Toys R Us on Tuesday told a Virginia bankruptcy court that it has reached a settlement with the holders of the majority of its U.S. debt that will guarantee $200 million for administrative claim holders and smooth the way to its Chapter 11 liquidation.
The company asked the court to approve the settlement between it and a group of its North American creditors — including its unsecured creditors and a noteholder group — that it said will head off potential legal battles between creditors while setting aside at least $200 million for the administrative claim holders.
“The settlement agreement parties have all concluded that litigation of issues and claims otherwise resolved pursuant to the settlement agreement would derail the debtors’ efforts to facilitate an orderly and value-maximizing wind-down of U.S. operations for the benefit of all stakeholders,” it said
Toys R Us began pursuing a wind-down of its 60-year-old U.S. business in March after suffering a lackluster holiday sales season. The company decided to liquidate inventory at more than 700 stores in the U.S. instead of trying to reorganize six months after filing for Chapter 11 bankruptcy.
The company said the settlement agreement was the result of negotiations between it and a number of groups and firms, including the Unsecured Creditors Committee, an ad hoc group of vendors with post-petition administrative claims and an ad hoc group of holders of its B-4 notes. The company said the B-4 noteholders currently hold 68 percent of its prepetition secured claims and 47 percent of its debtor-in-possession claims.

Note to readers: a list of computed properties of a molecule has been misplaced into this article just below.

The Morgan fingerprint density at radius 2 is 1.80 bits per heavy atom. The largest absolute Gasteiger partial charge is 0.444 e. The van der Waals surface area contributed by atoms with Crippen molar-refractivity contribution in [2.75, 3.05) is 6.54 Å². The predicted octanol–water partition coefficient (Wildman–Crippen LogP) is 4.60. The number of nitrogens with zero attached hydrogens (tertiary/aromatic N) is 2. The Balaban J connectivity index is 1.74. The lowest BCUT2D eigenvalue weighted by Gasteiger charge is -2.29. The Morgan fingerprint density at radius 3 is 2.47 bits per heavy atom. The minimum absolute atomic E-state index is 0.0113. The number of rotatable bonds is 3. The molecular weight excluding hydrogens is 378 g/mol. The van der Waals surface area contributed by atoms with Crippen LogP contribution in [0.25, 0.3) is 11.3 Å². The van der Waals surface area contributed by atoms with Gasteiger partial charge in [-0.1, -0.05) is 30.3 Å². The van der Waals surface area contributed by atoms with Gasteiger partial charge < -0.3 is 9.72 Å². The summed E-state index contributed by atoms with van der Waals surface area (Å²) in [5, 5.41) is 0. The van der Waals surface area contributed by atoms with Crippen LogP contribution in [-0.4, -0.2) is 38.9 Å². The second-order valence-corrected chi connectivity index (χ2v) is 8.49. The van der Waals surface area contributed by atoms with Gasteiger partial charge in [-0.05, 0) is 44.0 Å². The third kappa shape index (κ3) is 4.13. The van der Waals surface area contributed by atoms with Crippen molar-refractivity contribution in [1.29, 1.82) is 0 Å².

Toys R Us said the vendors, term DIP lenders and secured lenders had potentially significant claims and causes of action.
“While the creditors’ committee did identify substantial potential claims against the prepetition secured parties (which those parties contested), there remained a serious chance that there would be essentially no value left for any creditor of the North American debtors other than the secured creditors absent significant litigation or a negotiated resolution,” it said.
Under the terms of the deal, $200 million will be set aside to pay administrative claims. In addition, if recoveries for the B-4 noteholders from the estates of Toys R Us subsidiaries Toys R Us – Delaware and Wayne Real Estate exceed approximately $500 million, the excess will be split between secured noteholders and administrative claims.
The settlement would end any legal claims by the participants against the B-4 noteholders and any preference actions against the unsecured creditors and post-petition creditors. Claims against Toys R Us directors and officers would be preserved and placed in a trust for the benefit of administrative claimholders.
Counsel for Toys R Us, the unsecured creditors and the noteholders did not immediately respond to requests for comment late Thursday.
Toys R Us is represented by Edward O. Sassower, Joshua A. Sussberg, James H.M. Sprayregen, Anup Sathy, Chad J. Husnick and Emily E. Geier of Kirkland & Ellis LLP and Michael A. Condyles, Peter J. Barrett and Jeremy S. Williams of Kutak Rock LLP.
The unsecured creditors are represented by Cullen D. Speckhart, Olya Antle and Joshua D. Stiff of Wolcott Rivers Gates and Kenneth H. Eckstein, Robert T. Schmidt, Stephen D. Zide and Rachael L. Ringer of Kramer Levin Naftalis & Frankel LLP.
The B-4 noteholders are represented by Dion W. Hayes, Sarah B. Boehm and Douglas M. Foley of McGuireWoods and Emil A. Kleinhaus of Wachtell Lipton Rosen & Katz.
The case is In re: Toys R Us Inc. et al., case number 3:17-bk-34665, in the U.S. Bankruptcy Court for the Eastern District of Virginia.
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